Yet these three artists, Lee, Krishna and Ken, gave up so much of the time that they might have spent creating their own work. They gave that time to teaching, sharing not only technical knowledge but also discussing the conceptual and theoretical issues touched upon here. Just as their prints stir thinking about philosophical and spiritual topics, their conversations with students and colleagues inspired all to think more deeply and do more with their lives. They understood so well that students are the future and treated students as colleagues working together in the studio and talking together about the most significant questions in contemporary art and the world.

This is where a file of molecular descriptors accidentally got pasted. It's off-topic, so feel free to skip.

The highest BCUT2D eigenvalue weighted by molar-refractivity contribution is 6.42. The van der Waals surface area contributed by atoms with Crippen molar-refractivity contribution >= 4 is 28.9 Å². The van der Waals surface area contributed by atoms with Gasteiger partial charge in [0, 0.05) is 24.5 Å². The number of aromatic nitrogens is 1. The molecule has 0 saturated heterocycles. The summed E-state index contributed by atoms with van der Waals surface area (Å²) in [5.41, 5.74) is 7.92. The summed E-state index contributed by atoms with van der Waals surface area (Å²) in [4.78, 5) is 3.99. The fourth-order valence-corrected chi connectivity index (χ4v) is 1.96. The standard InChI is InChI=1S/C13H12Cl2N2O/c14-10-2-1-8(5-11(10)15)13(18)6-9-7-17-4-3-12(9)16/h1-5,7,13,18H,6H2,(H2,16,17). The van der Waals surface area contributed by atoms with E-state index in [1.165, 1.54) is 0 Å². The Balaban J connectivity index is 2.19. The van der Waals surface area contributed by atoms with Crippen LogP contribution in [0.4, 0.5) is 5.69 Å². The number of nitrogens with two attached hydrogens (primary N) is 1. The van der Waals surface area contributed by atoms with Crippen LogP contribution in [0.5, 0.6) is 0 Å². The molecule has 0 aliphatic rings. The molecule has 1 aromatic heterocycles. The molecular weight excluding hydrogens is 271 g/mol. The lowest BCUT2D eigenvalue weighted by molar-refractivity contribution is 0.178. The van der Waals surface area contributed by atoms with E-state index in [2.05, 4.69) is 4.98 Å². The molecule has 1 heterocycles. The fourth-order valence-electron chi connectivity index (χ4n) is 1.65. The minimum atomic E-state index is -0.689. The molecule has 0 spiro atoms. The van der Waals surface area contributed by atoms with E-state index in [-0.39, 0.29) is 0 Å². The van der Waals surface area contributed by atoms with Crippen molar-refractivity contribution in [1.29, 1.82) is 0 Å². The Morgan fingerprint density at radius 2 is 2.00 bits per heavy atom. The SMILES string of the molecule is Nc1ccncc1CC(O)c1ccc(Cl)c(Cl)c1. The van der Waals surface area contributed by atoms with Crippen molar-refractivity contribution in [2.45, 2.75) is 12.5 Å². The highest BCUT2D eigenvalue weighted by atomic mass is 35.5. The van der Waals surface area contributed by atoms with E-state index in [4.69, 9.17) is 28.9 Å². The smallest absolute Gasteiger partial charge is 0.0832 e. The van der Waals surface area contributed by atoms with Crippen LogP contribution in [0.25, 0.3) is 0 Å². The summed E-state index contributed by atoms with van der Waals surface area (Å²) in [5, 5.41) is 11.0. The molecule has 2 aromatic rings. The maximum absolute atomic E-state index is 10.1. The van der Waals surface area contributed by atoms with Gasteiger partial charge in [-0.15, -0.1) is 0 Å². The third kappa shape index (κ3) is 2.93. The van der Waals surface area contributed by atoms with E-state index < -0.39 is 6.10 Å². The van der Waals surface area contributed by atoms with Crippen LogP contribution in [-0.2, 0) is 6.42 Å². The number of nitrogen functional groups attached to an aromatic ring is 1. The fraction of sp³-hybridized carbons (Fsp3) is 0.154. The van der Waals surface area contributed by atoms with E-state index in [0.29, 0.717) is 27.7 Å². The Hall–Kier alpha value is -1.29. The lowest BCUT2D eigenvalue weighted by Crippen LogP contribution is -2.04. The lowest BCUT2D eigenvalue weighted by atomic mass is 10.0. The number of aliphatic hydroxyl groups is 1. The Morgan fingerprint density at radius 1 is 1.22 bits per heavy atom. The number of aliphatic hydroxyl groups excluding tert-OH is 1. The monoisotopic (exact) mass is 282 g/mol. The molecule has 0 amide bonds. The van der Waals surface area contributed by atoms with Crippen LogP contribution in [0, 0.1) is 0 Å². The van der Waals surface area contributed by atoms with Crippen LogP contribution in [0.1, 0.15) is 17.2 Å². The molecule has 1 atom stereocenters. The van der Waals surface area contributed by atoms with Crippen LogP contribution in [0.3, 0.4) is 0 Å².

Dr. Carol Pulin is Director of the American Print Alliance (www.PrintAlliance.org), Editor of Contemporary Impressions, and former Curator of Fine Prints and Master Drawings at the Library of Congress.